Peter Fiell (design historian, author and editor)
Prof Jeremy Aynsley (professor of Design History, University of Brighton and chair of the Design History Society)
Dominic Bradbury (design journalist and writer)
Prof Cheryl Buckley (professor of Fashion and Dress History, University of Brighton and editorial chair of the Journal of Design History)
Annette Carruthers (honorary senior lecturer, School of Art History, University of St Andrews and design author)
Alan Crawford (design historian and author)
Emmanuelle Dirix (fashion historian and liaison tutor at the Royal College of Art)
Prof Clive Edwards (emeritus professor of Design History, Loughborough University)
Mary Greensted (design writer and former curator of Cheltenham Art Gallery & Museum)
Joe Kerr (head of programme, Critical & Historical Studies, Royal College of Art)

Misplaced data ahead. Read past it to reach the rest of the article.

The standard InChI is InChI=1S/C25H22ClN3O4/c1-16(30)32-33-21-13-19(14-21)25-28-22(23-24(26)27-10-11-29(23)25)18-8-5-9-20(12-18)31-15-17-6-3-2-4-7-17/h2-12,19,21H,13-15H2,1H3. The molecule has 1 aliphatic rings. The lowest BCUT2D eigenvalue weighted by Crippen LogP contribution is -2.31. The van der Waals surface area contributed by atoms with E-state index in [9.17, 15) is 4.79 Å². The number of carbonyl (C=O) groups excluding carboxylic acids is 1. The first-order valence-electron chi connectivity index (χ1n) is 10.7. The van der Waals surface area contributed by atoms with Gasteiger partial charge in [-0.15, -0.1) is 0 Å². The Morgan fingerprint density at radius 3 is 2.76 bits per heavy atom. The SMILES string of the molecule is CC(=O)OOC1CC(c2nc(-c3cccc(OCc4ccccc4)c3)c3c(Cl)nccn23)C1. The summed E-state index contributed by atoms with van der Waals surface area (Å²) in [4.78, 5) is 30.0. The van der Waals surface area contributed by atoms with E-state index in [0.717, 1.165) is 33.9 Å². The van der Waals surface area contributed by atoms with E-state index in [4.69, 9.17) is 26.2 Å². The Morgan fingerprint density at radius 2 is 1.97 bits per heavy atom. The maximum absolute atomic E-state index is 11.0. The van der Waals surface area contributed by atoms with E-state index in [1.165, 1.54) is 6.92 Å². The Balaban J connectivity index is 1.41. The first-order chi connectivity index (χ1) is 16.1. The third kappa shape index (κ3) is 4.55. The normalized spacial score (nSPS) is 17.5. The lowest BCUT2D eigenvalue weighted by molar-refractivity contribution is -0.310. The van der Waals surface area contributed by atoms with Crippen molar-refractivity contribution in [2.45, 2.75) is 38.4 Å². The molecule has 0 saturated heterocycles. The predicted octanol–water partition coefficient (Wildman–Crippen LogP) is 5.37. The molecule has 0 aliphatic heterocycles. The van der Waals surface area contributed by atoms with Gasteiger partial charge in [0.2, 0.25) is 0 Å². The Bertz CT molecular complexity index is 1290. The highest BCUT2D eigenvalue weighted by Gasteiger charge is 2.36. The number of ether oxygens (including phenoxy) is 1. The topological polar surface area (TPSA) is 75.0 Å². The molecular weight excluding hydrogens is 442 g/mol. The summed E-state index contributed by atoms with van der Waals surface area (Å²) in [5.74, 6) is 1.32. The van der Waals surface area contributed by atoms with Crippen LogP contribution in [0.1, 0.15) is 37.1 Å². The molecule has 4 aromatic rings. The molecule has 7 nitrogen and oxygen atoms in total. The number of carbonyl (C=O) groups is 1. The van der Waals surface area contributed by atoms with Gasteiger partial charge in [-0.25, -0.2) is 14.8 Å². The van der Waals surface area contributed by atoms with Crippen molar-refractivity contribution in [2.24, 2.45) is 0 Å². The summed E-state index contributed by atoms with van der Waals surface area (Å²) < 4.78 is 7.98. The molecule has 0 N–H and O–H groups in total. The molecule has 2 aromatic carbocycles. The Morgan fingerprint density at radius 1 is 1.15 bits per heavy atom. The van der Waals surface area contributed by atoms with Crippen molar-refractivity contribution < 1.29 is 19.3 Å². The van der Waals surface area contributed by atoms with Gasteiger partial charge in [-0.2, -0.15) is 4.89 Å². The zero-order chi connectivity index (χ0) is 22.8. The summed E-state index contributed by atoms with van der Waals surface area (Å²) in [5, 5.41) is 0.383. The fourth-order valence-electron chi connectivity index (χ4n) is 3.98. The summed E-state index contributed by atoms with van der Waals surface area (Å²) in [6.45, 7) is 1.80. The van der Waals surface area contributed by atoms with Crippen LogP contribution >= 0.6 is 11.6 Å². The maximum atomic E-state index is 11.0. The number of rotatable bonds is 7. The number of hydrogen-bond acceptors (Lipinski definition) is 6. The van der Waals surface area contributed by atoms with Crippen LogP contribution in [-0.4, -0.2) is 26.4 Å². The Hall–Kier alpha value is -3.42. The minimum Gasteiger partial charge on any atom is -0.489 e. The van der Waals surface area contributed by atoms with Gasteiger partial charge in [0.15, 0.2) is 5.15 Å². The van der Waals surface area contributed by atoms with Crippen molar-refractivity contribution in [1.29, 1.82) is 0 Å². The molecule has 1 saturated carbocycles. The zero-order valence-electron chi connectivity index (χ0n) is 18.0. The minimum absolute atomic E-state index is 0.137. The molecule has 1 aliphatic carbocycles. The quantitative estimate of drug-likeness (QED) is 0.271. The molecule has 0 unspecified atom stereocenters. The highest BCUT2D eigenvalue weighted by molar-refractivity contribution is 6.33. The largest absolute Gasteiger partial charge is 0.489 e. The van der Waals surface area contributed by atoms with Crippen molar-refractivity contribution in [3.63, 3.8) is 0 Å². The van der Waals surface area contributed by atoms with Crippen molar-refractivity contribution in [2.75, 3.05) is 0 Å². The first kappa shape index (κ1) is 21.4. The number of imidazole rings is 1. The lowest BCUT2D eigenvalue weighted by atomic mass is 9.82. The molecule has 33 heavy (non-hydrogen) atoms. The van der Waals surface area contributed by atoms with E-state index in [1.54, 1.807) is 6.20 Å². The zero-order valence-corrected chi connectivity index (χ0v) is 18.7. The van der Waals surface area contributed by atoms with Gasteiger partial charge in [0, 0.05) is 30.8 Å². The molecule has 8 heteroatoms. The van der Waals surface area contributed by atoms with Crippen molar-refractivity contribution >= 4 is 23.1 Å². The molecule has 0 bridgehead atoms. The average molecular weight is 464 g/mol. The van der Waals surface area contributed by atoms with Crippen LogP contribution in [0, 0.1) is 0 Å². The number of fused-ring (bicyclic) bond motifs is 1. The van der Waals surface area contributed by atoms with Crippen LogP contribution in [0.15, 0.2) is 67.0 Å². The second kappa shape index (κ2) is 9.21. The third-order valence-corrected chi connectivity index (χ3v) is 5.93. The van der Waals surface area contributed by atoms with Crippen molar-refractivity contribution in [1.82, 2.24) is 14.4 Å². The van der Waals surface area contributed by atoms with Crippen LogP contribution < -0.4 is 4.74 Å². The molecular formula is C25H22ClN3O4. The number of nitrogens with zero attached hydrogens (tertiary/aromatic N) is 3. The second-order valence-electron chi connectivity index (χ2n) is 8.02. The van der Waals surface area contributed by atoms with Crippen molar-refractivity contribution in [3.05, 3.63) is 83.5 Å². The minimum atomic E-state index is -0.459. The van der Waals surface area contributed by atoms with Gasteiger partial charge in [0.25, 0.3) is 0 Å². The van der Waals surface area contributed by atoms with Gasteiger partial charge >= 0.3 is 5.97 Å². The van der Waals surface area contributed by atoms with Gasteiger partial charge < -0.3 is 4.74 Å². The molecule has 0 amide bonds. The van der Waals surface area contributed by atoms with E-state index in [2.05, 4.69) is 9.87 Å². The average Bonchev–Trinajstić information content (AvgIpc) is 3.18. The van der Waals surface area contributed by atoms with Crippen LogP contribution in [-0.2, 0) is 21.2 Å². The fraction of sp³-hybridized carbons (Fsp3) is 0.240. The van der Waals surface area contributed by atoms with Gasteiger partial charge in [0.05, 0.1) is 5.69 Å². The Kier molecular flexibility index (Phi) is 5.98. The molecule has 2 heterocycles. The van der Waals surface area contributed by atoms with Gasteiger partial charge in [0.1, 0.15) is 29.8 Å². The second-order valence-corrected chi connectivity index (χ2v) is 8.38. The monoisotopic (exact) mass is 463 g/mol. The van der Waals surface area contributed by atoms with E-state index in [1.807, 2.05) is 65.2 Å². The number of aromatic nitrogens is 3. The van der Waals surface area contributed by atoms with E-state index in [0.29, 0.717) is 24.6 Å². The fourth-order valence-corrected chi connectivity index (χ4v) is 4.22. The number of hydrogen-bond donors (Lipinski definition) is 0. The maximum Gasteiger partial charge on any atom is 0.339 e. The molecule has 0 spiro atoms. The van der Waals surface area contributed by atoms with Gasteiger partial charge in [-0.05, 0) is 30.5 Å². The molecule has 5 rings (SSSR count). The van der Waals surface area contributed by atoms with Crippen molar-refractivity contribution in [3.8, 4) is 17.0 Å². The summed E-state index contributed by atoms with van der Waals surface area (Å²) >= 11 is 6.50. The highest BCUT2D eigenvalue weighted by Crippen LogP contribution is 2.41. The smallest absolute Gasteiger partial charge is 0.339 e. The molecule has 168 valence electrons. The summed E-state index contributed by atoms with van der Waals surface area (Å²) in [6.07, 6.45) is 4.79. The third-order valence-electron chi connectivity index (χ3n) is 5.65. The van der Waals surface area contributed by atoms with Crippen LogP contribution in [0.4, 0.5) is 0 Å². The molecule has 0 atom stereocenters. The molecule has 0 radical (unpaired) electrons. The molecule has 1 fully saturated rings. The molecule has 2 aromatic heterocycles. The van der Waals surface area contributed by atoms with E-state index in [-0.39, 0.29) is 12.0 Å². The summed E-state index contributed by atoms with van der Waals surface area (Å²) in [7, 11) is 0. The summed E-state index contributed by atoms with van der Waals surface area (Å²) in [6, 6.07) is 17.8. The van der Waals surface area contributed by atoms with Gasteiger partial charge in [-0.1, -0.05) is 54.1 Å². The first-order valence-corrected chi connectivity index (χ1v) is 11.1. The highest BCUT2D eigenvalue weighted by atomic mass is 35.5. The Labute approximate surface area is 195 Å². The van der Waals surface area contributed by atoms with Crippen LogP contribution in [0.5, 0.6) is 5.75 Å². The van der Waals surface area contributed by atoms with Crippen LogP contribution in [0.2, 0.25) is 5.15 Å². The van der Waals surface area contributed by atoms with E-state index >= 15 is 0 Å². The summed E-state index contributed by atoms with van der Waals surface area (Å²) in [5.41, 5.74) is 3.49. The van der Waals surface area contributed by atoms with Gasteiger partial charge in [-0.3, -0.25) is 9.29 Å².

Perilla Kinchin (design author, editor and publisher)
Dr Grace Lees-Maffei (reader in Design History, School of Creative Arts, University of Hertfordshire and managing editor of the Journal of Design History)
Prof Peter Lloyd (professor of design, University of Brighton and membership secretary of the Design Research Society)
Dr Nicolas Maffei (senior lecturer of Graphics, Norwich University of the Arts and design historian)
Prof Jeremy Myerson (Helen Hamlyn professor of Design, Royal College of Art and former director of the Helen Hamlyn Centre for Design, Royal College of Art)
Dr Catharine Rossi (senior lecturer in Design History, Kingston University)
Prof Seymour Roworth-Stokes (executive dean and professor of Design, Coventry School of Art & Design and chair of the Design Research Society)
Prof Penny Sparke (professor of Design History and director of the Modern Interiors Research Centre, Kingston University)
Deyan Sudjic (director of the Design Museum, London, design historian and critic)
Dr Sarah Teasley (head of programme, History of Design, Royal College of Art)